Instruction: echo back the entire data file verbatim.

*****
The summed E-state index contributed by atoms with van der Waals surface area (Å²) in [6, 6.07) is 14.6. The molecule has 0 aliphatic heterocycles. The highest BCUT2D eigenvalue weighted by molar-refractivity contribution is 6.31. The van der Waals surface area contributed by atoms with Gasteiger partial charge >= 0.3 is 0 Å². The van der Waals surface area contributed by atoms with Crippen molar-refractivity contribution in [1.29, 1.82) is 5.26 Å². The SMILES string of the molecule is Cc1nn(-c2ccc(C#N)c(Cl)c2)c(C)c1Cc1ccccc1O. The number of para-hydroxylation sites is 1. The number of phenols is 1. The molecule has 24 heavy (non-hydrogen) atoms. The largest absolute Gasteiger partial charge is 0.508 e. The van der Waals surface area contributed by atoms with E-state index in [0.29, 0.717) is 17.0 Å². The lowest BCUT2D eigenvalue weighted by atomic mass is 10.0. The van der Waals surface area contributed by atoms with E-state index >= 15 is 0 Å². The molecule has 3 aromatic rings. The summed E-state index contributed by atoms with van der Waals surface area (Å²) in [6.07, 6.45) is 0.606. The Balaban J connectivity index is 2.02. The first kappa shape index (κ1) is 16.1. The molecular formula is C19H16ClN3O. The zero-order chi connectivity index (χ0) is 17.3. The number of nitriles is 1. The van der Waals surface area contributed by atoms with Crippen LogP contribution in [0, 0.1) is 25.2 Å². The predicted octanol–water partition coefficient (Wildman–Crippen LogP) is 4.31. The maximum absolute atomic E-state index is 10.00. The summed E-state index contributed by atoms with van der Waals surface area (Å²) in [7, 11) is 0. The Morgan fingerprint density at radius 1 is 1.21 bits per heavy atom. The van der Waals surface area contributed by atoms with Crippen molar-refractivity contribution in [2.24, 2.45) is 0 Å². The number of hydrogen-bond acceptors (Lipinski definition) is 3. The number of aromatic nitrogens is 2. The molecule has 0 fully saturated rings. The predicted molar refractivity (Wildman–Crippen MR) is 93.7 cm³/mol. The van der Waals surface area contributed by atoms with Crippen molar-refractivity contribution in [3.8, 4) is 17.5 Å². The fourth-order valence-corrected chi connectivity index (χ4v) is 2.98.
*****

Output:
The summed E-state index contributed by atoms with van der Waals surface area (Å²) in [6, 6.07) is 14.6. The molecule has 0 aliphatic heterocycles. The highest BCUT2D eigenvalue weighted by molar-refractivity contribution is 6.31. The van der Waals surface area contributed by atoms with Gasteiger partial charge >= 0.3 is 0 Å². The van der Waals surface area contributed by atoms with Crippen molar-refractivity contribution in [1.29, 1.82) is 5.26 Å². The SMILES string of the molecule is Cc1nn(-c2ccc(C#N)c(Cl)c2)c(C)c1Cc1ccccc1O. The number of para-hydroxylation sites is 1. The number of phenols is 1. The molecule has 24 heavy (non-hydrogen) atoms. The largest absolute Gasteiger partial charge is 0.508 e. The van der Waals surface area contributed by atoms with E-state index in [0.29, 0.717) is 17.0 Å². The lowest BCUT2D eigenvalue weighted by atomic mass is 10.0. The van der Waals surface area contributed by atoms with E-state index >= 15 is 0 Å². The molecule has 3 aromatic rings. The summed E-state index contributed by atoms with van der Waals surface area (Å²) in [6.07, 6.45) is 0.606. The Balaban J connectivity index is 2.02. The first kappa shape index (κ1) is 16.1. The molecular formula is C19H16ClN3O. The zero-order chi connectivity index (χ0) is 17.3. The number of nitriles is 1. The van der Waals surface area contributed by atoms with Crippen LogP contribution in [0, 0.1) is 25.2 Å². The predicted octanol–water partition coefficient (Wildman–Crippen LogP) is 4.31. The maximum absolute atomic E-state index is 10.00. The summed E-state index contributed by atoms with van der Waals surface area (Å²) in [7, 11) is 0. The Morgan fingerprint density at radius 1 is 1.21 bits per heavy atom. The van der Waals surface area contributed by atoms with Crippen molar-refractivity contribution in [2.24, 2.45) is 0 Å². The number of hydrogen-bond acceptors (Lipinski definition) is 3. The number of aromatic nitrogens is 2. The molecule has 0 fully saturated rings. The predicted molar refractivity (Wildman–Crippen MR) is 93.7 cm³/mol. The van der Waals surface area contributed by atoms with Crippen molar-refractivity contribution in [3.8, 4) is 17.5 Å². The fourth-order valence-corrected chi connectivity index (χ4v) is 2.98.